Kids: not as useless as you think!!

rampant

LE
Kit Reviewer
Book Reviewer
#1
Just got pinged this wee article from the BBC, and considering how much everyone has being whinging about our own feral youth, I thought a little positive news would be good.

http://news.bbc.co.uk/1/hi/world/africa/8257153.stm

http://williamkamkwamba.typepad.com/williamkamkwamba/2007/07/article-in-the-.html

A Malawi boy who droped out of school at 14, as he family could no loner afford tgo pay the £50 p/a fees, builds a series of windmills that brought electricity and pumped water for his village.

Good drills laddie :D
 
#3
If they're Austrian, you'll never be stuck for a date.
 
#4
Yep, just goes to show that it is only our overindulged feral feckless chavs that are truely worthless....

They'd be to busy drinking or twittering, and complaining about yooman rites, and how it was "sh1t round here for kids, init, naffing to do", whilst stood outside a adult ed centre with its windows smashed through.

Maybe we could bring him (mit family) here, and ship our sh1te there?
 

Biped

LE
Book Reviewer
#5
Defence against hunger

The teenager had a dream of bringing electricity and running water to his village.

And he was not prepared to wait for politicians or aid groups to do it for him.

The need for action was even greater in 2002 following one of Malawi's worst droughts, which killed thousands of people and left his family on the brink of starvation.

Unable to attend school, he kept up his education by using a local library.

Fascinated by science, his life changed one day when he picked up a tattered textbook and saw a picture of a windmill.
This is what Africa needs: Support that allows the indigenous population to help themselves, NOT hand-outs and vastly expensive aid projects that actually fund western companies and 'charities'.

If the focus on Africa changes to (WARNING: favourite Labour word coming up) one that empowers the local people rather than making them enforced, starving 'clients', then we will be a lot more succesful.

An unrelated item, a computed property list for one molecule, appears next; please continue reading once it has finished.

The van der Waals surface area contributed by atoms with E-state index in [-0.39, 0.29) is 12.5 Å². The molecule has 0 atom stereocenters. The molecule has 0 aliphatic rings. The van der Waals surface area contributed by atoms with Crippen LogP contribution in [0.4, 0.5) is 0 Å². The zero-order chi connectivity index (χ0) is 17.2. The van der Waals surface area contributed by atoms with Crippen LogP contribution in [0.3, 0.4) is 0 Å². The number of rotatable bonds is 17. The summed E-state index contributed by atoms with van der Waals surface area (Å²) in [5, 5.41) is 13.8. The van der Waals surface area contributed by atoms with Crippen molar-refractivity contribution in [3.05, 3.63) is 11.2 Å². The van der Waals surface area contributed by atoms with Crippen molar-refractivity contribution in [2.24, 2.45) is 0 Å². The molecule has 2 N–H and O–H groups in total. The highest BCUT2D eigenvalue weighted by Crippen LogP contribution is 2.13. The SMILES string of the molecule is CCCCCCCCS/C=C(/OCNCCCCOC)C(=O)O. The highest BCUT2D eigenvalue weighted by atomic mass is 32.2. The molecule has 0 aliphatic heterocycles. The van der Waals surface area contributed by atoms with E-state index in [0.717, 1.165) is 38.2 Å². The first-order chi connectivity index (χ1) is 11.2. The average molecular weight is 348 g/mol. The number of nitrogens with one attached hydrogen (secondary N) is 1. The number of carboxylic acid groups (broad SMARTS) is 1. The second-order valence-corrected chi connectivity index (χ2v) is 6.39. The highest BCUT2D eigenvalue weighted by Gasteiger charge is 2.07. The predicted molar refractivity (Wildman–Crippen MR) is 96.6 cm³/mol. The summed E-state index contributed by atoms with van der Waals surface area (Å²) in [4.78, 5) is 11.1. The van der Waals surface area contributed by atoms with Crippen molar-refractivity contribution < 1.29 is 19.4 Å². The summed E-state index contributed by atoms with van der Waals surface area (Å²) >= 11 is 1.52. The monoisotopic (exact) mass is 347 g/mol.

The example being this lad - books from a library helped him, as well as being taught to read. The book in question was all about making electricity. What the village could not afford, and what doesn't help is giving them all generators that use diesel. Solar panels, yes, generators no.
 
#6
Biped said:
This is what Africa needs: Support that allows the indigenous population to help themselves, NOT hand-outs and vastly expensive aid projects that actually fund western companies and 'charities'.

If the focus on Africa changes to (WARNING: favourite Labour word coming up) one that empowers the local people rather than making them enforced, starving 'clients', then we will be a lot more succesful.

The example being this lad - books from a library helped him, as well as being taught to read. The book in question was all about making electricity. What the village could not afford, and what doesn't help is giving them all generators that use diesel. Solar panels, yes, generators no.
All credit to this particular lad but it isn't always that simple.
A friend of mine spent years working in various parts of Africa (I would have to ask him for specific locations but there were lots) installing pump gear and village wells.
More often than not they would go back to check everything was working a month or so after installation to find the pumps etc gone.
Invariably the village elders would claim a neighbouring village had stolen everything. After some time it emerged that without exception the village elders had sold everything.
It was of little consequence to the elders if the women and children had to spend hours a day hauling or fetching water.
 

Biped

LE
Book Reviewer
#7
jagman said:
Biped said:
This is what Africa needs: Support that allows the indigenous population to help themselves, NOT hand-outs and vastly expensive aid projects that actually fund western companies and 'charities'.

If the focus on Africa changes to (WARNING: favourite Labour word coming up) one that empowers the local people rather than making them enforced, starving 'clients', then we will be a lot more succesful.

The example being this lad - books from a library helped him, as well as being taught to read. The book in question was all about making electricity. What the village could not afford, and what doesn't help is giving them all generators that use diesel. Solar panels, yes, generators no.
All credit to this particular lad but it isn't always that simple.
A friend of mine spent years working in various parts of Africa (I would have to ask him for specific locations but there were lots) installing pump gear and village wells.
More often than not they would go back to check everything was working a month or so after installation to find the pumps etc gone.
Invariably the village elders would claim a neighbouring village had stolen everything. After some time it emerged that without exception the village elders had sold everything.
It was of little consequence to the elders if the women and children had to spend hours a day hauling or fetching water.
Bugger!
 

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